Whatever People Say I Am, That’s What I’m Not


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Marcus Yoars

Album Review

Pro-Social Content

On “Perhaps Vampires Is a Bit Strong but …” lead vocalist Alex Turner esteems sincerity and people who put thoughts into action.

Objectionable Content

Challenged for underage drinking, a teen mouths off to a policeman on “Riot Van.” Splashes of alcohol also appear on “The View From the Afternoon,” “Fake Tales of San Francisco” and “Red Light Indicates Doors Are Secure.” That last one drops fans into the British club scene—a world of Smirnoff Ice, Tropical Reefs, female trophies and drunken fisticuffs. “When the Sun Goes Down” describes a “scummy man” in the habit of cruising a red-light district and hiring prostitutes. Turner alludes to “dreams of naughtiness” (“I Bet You Look Good on the Dance Floor”). On “Still Take You Home” he verbally abuses a girl, only to decide she’s good for a one-night stand. Harsh language sown sparingly throughout the disc includes the f-word, s-word and the English profanity “w–ker.” CD pix reveal the band’s fondness for cigarettes.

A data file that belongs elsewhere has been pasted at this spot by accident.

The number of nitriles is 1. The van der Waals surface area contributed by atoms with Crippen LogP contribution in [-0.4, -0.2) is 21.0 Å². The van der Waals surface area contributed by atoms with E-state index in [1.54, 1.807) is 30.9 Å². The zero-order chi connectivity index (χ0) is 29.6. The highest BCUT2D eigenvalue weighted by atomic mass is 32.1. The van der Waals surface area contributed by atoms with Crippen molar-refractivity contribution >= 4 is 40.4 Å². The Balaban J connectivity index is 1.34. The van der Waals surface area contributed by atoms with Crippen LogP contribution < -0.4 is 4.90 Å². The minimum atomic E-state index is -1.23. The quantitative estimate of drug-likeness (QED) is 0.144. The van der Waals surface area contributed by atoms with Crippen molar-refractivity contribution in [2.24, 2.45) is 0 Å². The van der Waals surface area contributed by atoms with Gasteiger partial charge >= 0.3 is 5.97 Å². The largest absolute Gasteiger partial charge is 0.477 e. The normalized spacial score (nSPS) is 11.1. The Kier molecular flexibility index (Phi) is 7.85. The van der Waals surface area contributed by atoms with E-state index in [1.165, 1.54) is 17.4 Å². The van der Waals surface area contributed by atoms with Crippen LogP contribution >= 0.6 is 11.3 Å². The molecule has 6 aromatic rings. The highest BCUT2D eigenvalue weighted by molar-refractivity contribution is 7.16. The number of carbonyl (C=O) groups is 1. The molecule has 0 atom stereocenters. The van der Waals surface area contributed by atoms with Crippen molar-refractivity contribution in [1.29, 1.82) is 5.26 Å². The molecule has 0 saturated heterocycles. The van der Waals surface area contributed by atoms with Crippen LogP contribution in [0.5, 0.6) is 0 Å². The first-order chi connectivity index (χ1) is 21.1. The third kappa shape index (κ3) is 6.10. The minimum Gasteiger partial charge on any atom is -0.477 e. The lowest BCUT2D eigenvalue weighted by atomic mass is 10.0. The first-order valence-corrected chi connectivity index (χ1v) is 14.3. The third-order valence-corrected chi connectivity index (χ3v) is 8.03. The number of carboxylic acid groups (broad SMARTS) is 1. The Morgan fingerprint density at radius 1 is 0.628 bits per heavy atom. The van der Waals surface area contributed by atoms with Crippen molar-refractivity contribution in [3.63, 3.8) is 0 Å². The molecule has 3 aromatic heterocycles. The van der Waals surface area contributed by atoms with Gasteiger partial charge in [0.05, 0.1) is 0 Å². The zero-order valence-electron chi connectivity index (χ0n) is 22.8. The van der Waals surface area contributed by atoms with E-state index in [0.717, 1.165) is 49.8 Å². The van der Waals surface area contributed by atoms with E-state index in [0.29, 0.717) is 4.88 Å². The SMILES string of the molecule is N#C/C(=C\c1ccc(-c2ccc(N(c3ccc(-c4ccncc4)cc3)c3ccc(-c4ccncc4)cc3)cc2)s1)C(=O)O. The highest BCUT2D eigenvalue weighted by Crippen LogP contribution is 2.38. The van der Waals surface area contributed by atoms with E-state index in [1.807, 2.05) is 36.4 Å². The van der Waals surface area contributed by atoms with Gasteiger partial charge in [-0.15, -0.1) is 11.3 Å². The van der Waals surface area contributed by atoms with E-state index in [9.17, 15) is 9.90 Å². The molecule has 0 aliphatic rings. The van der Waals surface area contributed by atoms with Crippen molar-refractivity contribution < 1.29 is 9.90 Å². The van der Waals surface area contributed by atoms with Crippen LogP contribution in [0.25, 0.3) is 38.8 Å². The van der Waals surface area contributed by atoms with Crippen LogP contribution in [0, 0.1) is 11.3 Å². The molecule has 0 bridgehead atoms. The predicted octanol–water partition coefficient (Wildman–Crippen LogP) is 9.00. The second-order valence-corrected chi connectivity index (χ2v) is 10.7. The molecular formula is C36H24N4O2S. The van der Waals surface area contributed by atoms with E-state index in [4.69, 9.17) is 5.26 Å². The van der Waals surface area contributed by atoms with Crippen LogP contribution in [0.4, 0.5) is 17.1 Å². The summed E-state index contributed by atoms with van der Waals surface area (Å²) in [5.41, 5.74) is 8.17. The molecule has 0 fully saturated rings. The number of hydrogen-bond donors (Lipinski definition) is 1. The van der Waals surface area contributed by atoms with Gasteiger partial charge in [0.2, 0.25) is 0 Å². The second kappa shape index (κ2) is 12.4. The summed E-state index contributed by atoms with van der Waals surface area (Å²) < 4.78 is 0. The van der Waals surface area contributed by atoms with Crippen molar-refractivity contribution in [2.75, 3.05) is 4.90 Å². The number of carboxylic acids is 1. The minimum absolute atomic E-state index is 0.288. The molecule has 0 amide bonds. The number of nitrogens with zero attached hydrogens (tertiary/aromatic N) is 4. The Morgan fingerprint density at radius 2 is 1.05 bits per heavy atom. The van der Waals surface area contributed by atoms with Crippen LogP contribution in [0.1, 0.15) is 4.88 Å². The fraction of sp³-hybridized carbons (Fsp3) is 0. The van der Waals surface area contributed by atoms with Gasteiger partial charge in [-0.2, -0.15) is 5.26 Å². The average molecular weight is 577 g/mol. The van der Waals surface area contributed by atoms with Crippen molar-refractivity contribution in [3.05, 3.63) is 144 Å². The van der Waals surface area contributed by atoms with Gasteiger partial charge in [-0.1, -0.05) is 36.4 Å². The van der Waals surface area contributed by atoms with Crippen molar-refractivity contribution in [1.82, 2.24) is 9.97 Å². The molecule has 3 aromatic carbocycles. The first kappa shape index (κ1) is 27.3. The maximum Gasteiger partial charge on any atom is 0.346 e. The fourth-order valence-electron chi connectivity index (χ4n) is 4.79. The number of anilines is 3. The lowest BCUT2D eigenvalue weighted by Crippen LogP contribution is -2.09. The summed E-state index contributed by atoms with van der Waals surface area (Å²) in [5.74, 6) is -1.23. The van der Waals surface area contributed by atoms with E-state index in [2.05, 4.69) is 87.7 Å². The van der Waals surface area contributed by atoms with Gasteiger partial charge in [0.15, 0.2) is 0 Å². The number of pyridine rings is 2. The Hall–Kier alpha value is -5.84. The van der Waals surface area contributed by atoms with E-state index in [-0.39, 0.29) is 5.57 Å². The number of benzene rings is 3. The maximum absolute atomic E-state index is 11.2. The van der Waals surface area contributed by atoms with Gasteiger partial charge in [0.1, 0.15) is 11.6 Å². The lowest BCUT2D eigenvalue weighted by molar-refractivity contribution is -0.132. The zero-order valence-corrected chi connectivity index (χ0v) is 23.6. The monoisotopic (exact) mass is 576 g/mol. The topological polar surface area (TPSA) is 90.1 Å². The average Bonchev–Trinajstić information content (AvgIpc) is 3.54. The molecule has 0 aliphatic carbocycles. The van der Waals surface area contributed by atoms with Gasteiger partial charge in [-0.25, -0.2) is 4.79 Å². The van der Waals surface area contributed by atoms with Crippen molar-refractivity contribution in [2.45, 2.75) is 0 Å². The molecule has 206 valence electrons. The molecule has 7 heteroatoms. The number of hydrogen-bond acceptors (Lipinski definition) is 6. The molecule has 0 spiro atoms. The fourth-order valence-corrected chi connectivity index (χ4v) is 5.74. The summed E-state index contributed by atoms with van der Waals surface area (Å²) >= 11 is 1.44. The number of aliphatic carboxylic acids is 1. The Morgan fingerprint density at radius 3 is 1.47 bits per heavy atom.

Summary Advisory

Sonic whiplash. That’s one possible consequence of spinning this unpredictably kinetic phenomenon from across the pond—the fastest-selling debut in U.K. history. Another is an introduction to British nightlife, with its alcohol, sexual hook-ups and disrespectful slang, as seen through the eyes of frustrated young men. Whatever People Say… is one import sure to leave families cold.

Marcus Yoars
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